Let's assume someone hates fast food and we plot the quantities of burgers and wings. Shouldn't indifference curves be concave towards the origin and the utility increase as one approaches the origin?

When I got it right the indifference curve shows how I should be compensated for an increase or decrease in the other good. In this case, if I go to the right and increase my numbers of wings, this decreases my utility. In order to offset that and hold my utility constant, I would have to reduce my quantity of hamburgers as well, am I right?

So that would gave you concave indifference curves towards the origin, which is also the preferred point on the diagram.(2 votes)- Yes, I think you have it. If you have two things that are "bads", the utility curves are concave (bowed out), and lower curves are preferred to higher ones.(1 vote)

- Is the Marginal Rate of Substitution always equal to 1 for subsitute goods ?(1 vote)
- No, the marginal rate of substitution is not always equal to zero, this is reflected in the numbers of the two goods you are producing as an economy, if you are producing different numbers of goods in each one then the MRS will not be 1.(2 votes)

## Video transcript

I've been drawing my
indifference curves to look something like this. So that's the vertical axis. That's one good. So this is the
quantity of good A. This is the quantity of good B. And I've been drawing the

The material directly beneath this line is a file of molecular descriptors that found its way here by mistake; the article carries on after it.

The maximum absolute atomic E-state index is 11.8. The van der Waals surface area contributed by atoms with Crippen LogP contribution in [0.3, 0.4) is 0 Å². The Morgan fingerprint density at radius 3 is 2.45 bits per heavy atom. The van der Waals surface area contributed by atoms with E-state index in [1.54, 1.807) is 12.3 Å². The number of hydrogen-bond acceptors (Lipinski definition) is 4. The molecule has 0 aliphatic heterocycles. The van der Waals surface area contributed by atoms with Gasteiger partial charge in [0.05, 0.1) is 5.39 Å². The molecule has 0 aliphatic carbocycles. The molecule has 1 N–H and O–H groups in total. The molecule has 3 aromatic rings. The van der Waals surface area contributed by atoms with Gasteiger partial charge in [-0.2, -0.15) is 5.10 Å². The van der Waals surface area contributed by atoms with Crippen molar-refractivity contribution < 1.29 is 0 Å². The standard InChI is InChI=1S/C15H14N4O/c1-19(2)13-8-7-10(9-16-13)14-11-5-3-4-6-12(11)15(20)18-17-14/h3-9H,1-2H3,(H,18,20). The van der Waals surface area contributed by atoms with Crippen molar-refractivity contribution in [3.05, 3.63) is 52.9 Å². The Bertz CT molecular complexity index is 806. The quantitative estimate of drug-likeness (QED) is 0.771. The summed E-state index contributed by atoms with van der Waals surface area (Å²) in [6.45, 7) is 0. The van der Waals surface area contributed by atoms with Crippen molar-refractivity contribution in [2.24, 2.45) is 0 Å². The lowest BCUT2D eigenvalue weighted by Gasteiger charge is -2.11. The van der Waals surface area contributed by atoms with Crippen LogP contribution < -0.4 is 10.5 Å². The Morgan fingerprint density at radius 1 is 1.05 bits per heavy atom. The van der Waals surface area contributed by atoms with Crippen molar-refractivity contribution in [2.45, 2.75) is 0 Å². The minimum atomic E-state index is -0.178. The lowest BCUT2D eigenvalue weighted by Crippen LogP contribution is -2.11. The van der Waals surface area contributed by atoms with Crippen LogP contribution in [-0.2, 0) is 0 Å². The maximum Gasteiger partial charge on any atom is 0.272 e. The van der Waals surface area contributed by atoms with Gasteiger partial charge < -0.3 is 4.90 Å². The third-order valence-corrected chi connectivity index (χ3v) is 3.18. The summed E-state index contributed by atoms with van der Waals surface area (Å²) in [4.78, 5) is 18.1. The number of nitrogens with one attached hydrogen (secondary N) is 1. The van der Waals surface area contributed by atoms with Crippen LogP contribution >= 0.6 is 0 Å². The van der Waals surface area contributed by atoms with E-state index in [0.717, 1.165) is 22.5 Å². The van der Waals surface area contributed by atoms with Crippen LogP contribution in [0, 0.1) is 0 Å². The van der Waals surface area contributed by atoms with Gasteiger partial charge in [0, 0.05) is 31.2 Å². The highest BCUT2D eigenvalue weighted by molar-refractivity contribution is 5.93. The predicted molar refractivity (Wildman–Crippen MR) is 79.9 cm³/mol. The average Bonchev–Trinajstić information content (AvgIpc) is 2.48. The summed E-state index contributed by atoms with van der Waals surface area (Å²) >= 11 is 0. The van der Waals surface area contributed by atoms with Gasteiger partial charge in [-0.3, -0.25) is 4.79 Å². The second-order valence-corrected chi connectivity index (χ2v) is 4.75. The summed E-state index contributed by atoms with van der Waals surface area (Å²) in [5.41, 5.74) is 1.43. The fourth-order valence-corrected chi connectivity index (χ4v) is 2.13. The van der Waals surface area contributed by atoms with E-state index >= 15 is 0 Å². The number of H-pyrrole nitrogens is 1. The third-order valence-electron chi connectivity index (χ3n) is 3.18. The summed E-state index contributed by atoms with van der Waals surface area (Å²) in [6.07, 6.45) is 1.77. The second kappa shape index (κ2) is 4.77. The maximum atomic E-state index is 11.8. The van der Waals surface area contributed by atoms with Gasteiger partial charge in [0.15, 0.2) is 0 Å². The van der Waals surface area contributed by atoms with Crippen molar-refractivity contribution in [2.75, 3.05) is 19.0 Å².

indifference curves like this. So it might look like that. That's one indifference curve. Then another indifference
curve would look like that. And I could keep drawing
indifference curves. And it this is what
a indifference curve would look like for
two normal goods. So let me write that down. These are normal goods. And the reason why normal goods
indifference curves would look like that or what I'm
trying to figure out the combinations
of two normal goods is because if I
have a lot of one good-- so this point right over
here-- I have a lot of good A and I have very
little of good B. I would be willing to trade off
a lot of A to get one extra B. But if all of a sudden I have
a lot of B and a lot less A, I would be willing to
trade off very little A to get an incremental B.
So that's why we have kind of this inward bow-shaped
curve right over here. Or mathematically, it looks
like it's part of a hyperbola. And that's what normal goods,
the indifference curves if you're trading off between
normal goods would look like. Now let's think about
the indifference curves. So it would be this
kind of curved thing. The marginal rate
of substitution would constantly be changing. Now let's think about
different types of goods. Let's say that this is
the quantity of $5 bills. And let's say that this is
the quantity of $10 bills. And we're talking
about the good now is actually the dollar bills. So let's say that this right
over here is 10 $5 bills. Well, that's $50. I'd be indifferent between
that and 5 $10 bills. So this is 5 right over here. And any point in between,
I would be indifferent because I'm always willing
to trade off 2 $5 bills for 1 $10 bill. So my indifference curve
would be linear in this case. So no matter what, on